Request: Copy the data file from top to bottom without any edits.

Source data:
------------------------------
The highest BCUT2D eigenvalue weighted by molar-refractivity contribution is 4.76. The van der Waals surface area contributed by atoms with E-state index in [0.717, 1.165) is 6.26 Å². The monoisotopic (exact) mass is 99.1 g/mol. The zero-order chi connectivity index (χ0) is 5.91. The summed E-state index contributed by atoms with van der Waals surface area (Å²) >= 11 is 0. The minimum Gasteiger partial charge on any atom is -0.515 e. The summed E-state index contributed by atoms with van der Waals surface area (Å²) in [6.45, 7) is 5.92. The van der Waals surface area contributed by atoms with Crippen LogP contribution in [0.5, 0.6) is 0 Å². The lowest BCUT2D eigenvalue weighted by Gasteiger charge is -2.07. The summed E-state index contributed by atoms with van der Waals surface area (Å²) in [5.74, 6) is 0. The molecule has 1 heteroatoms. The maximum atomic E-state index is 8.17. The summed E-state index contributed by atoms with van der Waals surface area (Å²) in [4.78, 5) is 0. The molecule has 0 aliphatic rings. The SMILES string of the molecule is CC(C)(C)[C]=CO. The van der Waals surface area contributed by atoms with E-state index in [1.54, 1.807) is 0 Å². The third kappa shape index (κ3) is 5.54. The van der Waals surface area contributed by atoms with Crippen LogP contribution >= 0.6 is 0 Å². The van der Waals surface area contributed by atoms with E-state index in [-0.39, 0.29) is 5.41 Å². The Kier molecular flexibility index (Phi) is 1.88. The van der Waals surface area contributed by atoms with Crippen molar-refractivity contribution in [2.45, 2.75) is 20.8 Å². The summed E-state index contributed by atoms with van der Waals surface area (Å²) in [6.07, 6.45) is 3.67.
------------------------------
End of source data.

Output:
The highest BCUT2D eigenvalue weighted by molar-refractivity contribution is 4.76. The van der Waals surface area contributed by atoms with E-state index in [0.717, 1.165) is 6.26 Å². The monoisotopic (exact) mass is 99.1 g/mol. The zero-order chi connectivity index (χ0) is 5.91. The summed E-state index contributed by atoms with van der Waals surface area (Å²) >= 11 is 0. The minimum Gasteiger partial charge on any atom is -0.515 e. The summed E-state index contributed by atoms with van der Waals surface area (Å²) in [6.45, 7) is 5.92. The van der Waals surface area contributed by atoms with Crippen LogP contribution in [0.5, 0.6) is 0 Å². The lowest BCUT2D eigenvalue weighted by Gasteiger charge is -2.07. The summed E-state index contributed by atoms with van der Waals surface area (Å²) in [5.74, 6) is 0. The molecule has 1 heteroatoms. The maximum atomic E-state index is 8.17. The summed E-state index contributed by atoms with van der Waals surface area (Å²) in [4.78, 5) is 0. The molecule has 0 aliphatic rings. The SMILES string of the molecule is CC(C)(C)[C]=CO. The van der Waals surface area contributed by atoms with E-state index in [1.54, 1.807) is 0 Å². The third kappa shape index (κ3) is 5.54. The van der Waals surface area contributed by atoms with Crippen LogP contribution >= 0.6 is 0 Å². The van der Waals surface area contributed by atoms with E-state index in [-0.39, 0.29) is 5.41 Å². The Kier molecular flexibility index (Phi) is 1.88. The van der Waals surface area contributed by atoms with Crippen molar-refractivity contribution in [2.45, 2.75) is 20.8 Å². The summed E-state index contributed by atoms with van der Waals surface area (Å²) in [6.07, 6.45) is 3.67.